The first C19 session of this year will be James Yeoman (Uni of Sheffield) talking about memoir and autobiography in the Spanish anarchist movement. The session will take place in the Minvera Building, MB1019 at 4pm this Wednesday (3rd Oct). We hope to see you there.
Please find James’ abstract and biography below.
Writing the Revolutionary Self: Memoir and Autobiography in the Spanish Anarchist Movement
This paper will discuss life-writing within the Spanish anarchist movement. It focuses the creation of identity through the creation of autobiographies and memoirs, texts in which memory interacts with the multiple, shifting discourses of both the movement, and of Spanish culture more broadly. As such it draws upon historical works on selfhood and ‘ego-documents’ (e.g. Summerfield, 1998; Voglis, 2002; Hellbeck, 2006) drawing comparisons with different genres (such as oral history, diaries and letters) and across different international contexts. Key questions to be discussed include:
- What this material can and cannot tell us
- How anarchist autobiographical writing changed and developed over the shifting political and social contexts of turn-of-the-century Spain
- How authors related anarchist ideology to their experiences through their writing, in areas such as gender, and the relationship between the individual and collective
This paper will focus on one example of anarchist life-writing in particular: volume I of Mi Vida (3 vols., 1929-1932), the autobiography of the eminent publisher and theorist Federico Urales (1864-1942). Urales’ work provides an engaging and colourful example of how childhood, self-realisation, success and failure were framed within a discourse of a ‘good anarchist life’, set in the context of late nineteenth-century Spain, in which the individual and ideological merged to form an ethical, exemplary self-narrative.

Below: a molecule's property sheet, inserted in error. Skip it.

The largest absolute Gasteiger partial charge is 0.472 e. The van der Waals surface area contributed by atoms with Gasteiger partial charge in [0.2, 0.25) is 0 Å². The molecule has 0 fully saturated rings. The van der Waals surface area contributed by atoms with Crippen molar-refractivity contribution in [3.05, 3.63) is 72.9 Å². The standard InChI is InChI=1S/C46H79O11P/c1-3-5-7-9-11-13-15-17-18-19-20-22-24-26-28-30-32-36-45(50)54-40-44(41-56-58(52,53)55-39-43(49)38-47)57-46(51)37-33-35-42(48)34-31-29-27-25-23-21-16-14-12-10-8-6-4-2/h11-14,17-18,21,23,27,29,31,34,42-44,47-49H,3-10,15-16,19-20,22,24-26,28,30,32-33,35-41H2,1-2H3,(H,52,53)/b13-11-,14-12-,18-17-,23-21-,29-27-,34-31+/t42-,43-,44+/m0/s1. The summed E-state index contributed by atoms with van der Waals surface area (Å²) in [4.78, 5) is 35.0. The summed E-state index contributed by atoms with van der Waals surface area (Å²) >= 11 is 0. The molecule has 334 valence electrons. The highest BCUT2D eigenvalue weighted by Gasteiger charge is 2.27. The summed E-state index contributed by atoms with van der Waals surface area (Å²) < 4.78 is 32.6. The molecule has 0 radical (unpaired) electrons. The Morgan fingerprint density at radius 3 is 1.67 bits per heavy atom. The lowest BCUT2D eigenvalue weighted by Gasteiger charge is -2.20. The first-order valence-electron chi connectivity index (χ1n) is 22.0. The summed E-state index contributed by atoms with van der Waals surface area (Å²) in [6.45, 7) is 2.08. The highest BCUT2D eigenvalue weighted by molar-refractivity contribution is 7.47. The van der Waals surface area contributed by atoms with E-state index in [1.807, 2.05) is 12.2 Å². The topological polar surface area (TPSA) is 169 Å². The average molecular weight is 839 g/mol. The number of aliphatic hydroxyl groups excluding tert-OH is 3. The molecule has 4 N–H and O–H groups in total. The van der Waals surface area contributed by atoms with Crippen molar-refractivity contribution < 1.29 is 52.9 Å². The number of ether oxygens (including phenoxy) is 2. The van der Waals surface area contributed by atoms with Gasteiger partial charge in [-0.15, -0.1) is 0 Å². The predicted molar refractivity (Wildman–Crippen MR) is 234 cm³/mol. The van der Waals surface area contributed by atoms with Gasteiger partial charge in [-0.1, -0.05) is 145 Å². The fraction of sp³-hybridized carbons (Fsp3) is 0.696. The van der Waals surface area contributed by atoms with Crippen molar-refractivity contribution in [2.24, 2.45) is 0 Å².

Biography: James Michael Yeoman (University of Sheffield)
James is a teaching associate in Modern European History at the University of Sheffield. His work has examined the formation of the anarchist movement in Spain, with a particular focus on the role of print culture in the development of anarchist ideology and practice. His current research and most recent publications have emphasised transnational connections and exchanges between radical movements across Europe and Latin America. In 2016 James guest-edited a special edition of International Journal of Iberian Studies (29:3) with Dr Danny Evans (University of Leeds), which includes his article ‘Salud y Anarquía desde Dowlais,’ which presents a case study of Spanish anarchist migration to South Wales in the early twentieth century. He has also contributed a chapter on the Spanish Civil War for the recently-published Palgrave Handbook of Anarchism (2018).